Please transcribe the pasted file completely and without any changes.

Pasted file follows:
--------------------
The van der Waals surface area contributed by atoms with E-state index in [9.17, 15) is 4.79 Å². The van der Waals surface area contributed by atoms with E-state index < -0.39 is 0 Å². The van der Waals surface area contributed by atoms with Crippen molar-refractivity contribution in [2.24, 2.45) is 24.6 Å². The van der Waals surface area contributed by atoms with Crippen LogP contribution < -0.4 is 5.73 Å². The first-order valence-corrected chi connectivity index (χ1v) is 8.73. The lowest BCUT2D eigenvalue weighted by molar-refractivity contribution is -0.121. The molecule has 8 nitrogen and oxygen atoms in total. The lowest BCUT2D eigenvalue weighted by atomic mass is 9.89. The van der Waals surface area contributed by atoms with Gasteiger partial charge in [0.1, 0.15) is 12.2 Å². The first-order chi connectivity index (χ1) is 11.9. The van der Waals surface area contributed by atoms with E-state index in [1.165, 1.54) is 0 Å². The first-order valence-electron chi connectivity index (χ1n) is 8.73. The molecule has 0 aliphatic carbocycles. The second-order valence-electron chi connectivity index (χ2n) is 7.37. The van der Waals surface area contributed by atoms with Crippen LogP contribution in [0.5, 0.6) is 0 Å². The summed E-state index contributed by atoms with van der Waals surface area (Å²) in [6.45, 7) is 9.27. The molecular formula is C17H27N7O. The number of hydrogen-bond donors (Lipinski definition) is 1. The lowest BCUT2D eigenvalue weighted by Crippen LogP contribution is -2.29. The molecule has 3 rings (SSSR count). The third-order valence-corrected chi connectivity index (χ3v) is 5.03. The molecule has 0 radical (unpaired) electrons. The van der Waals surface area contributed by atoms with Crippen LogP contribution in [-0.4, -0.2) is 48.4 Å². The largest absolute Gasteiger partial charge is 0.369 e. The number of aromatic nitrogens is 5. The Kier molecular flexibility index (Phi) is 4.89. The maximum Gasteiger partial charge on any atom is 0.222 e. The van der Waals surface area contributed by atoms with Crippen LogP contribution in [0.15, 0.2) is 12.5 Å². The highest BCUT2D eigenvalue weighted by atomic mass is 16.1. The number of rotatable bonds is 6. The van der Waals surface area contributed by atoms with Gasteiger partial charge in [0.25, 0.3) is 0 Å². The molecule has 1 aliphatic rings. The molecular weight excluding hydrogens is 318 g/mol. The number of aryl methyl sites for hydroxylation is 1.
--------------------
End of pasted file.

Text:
The van der Waals surface area contributed by atoms with E-state index in [9.17, 15) is 4.79 Å². The van der Waals surface area contributed by atoms with E-state index < -0.39 is 0 Å². The van der Waals surface area contributed by atoms with Crippen molar-refractivity contribution in [2.24, 2.45) is 24.6 Å². The van der Waals surface area contributed by atoms with Crippen LogP contribution < -0.4 is 5.73 Å². The first-order valence-corrected chi connectivity index (χ1v) is 8.73. The lowest BCUT2D eigenvalue weighted by molar-refractivity contribution is -0.121. The molecule has 8 nitrogen and oxygen atoms in total. The lowest BCUT2D eigenvalue weighted by atomic mass is 9.89. The van der Waals surface area contributed by atoms with Gasteiger partial charge in [0.1, 0.15) is 12.2 Å². The first-order chi connectivity index (χ1) is 11.9. The van der Waals surface area contributed by atoms with E-state index in [1.165, 1.54) is 0 Å². The first-order valence-electron chi connectivity index (χ1n) is 8.73. The molecule has 0 aliphatic carbocycles. The second-order valence-electron chi connectivity index (χ2n) is 7.37. The van der Waals surface area contributed by atoms with Crippen LogP contribution in [0.5, 0.6) is 0 Å². The summed E-state index contributed by atoms with van der Waals surface area (Å²) in [6.45, 7) is 9.27. The molecular formula is C17H27N7O. The number of hydrogen-bond donors (Lipinski definition) is 1. The lowest BCUT2D eigenvalue weighted by Crippen LogP contribution is -2.29. The molecule has 3 rings (SSSR count). The third-order valence-corrected chi connectivity index (χ3v) is 5.03. The molecule has 0 radical (unpaired) electrons. The van der Waals surface area contributed by atoms with Crippen LogP contribution in [-0.4, -0.2) is 48.4 Å². The largest absolute Gasteiger partial charge is 0.369 e. The number of aromatic nitrogens is 5. The Kier molecular flexibility index (Phi) is 4.89. The maximum Gasteiger partial charge on any atom is 0.222 e. The van der Waals surface area contributed by atoms with Crippen LogP contribution in [0.15, 0.2) is 12.5 Å². The highest BCUT2D eigenvalue weighted by atomic mass is 16.1. The number of rotatable bonds is 6. The van der Waals surface area contributed by atoms with Gasteiger partial charge in [0.25, 0.3) is 0 Å². The molecule has 1 aliphatic rings. The molecular weight excluding hydrogens is 318 g/mol. The number of aryl methyl sites for hydroxylation is 1.